Click here for COVID-19 updates affecting the campus community

Proposal 2 will require search warrant to access electronic data


img-3947
A photo illustration of Andrew Mullin using a computer Oct. 5 in Moore Hall.

Court systems have lagged behind in interpreting the Fourth Amendment to keep up with technological advancements. To combat any confusion, the Michigan Legislature has proposed a state constitutional amendment to protect certain privacy rights as technology advances.

Proposal Two on the upcoming Michigan ballot gives voters the opportunity to add electronic advancement in the privacy legislation under the Fourth Amendment. State Sen. Jim Runestad and the American Civil Liberties Union have been working for the past six years on an amendment to the Michigan Constitution regarding technological privacy rights of Michigan residents.

Merissa Kovach, the Policy Strategist for the ACLU of Michigan, said Proposal Two sets the standard that law enforcement would be required to have a probable cause and search warrant in order to access an individual's personal electronic information. 

“It clarifies that everyone’s personal electronic information, email, and cell phone data, is protected under the Fourth Amendment,” Kovach said. “This amendment is so important because our federal courts haven’t kept up with technology, they are very slow to react.”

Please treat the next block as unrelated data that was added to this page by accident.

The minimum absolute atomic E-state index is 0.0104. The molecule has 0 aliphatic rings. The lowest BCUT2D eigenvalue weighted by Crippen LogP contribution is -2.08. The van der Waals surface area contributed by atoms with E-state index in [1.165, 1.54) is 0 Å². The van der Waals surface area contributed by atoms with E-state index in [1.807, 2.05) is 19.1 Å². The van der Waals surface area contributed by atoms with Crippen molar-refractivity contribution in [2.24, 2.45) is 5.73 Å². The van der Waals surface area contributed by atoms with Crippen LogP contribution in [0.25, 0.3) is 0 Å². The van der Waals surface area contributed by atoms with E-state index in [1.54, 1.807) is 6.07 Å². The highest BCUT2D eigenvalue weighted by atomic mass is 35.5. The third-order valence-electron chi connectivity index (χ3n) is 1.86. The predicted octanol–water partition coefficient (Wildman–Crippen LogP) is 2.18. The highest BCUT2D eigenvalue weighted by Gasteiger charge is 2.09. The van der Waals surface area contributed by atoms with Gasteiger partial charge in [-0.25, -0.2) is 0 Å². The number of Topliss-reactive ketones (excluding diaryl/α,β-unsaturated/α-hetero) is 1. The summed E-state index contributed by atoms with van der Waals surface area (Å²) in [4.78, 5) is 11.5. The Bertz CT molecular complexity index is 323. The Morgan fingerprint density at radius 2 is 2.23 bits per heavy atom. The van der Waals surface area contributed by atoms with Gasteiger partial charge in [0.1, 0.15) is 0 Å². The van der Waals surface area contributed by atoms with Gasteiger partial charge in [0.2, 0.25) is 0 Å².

Kovach said on the early onset of developing the bill, there was opposition in the legislature when it came to getting the Search Warrant for Electronic Data Amendment on the Ballot. That opposition dropped quickly, and the amendment ended up passing unanimously out of the Senate and House.

Kovach said it wasn’t until 2018 that cell phone tracking data was protected under the Fourth Amendment, 40 years after the first cell phone was created. 

Proposal Two helps to clarify that line of what is needed when it comes to investigating an individual's personal electronic information. Kovach said it leaves no room for interpretation. Even if the federal courts are slow to keep up, there would be no question in the state of Michigan.

“Instead of playing Whack-a-Mole every time there is new technology and trying to pass new legislation, this is an evergreen amendment that will definitely make it clear your personal information is protected,” Kovach said. 

Though the legislation is not set yet, Lt. Mike Sienkiewicz of the CMUPD said they do not anticipate any changes as a result of Proposal Two. CMUPD has been obtaining search warrants when accessing personal electronic data for many years, and this would only codify it into the Michigan Constitution, he said.

Despite the practices of CMUPD, students still find the legislation necessary to protect their individual privacy rights.

“It would make me feel more secure overall,” Haley Matlick, Hazel Park Senior said. “Since everything is online right now, I feel like we are living through our computers. Most of our personal information is on there. I feel this is definitely necessary, especially for college students.”

Share: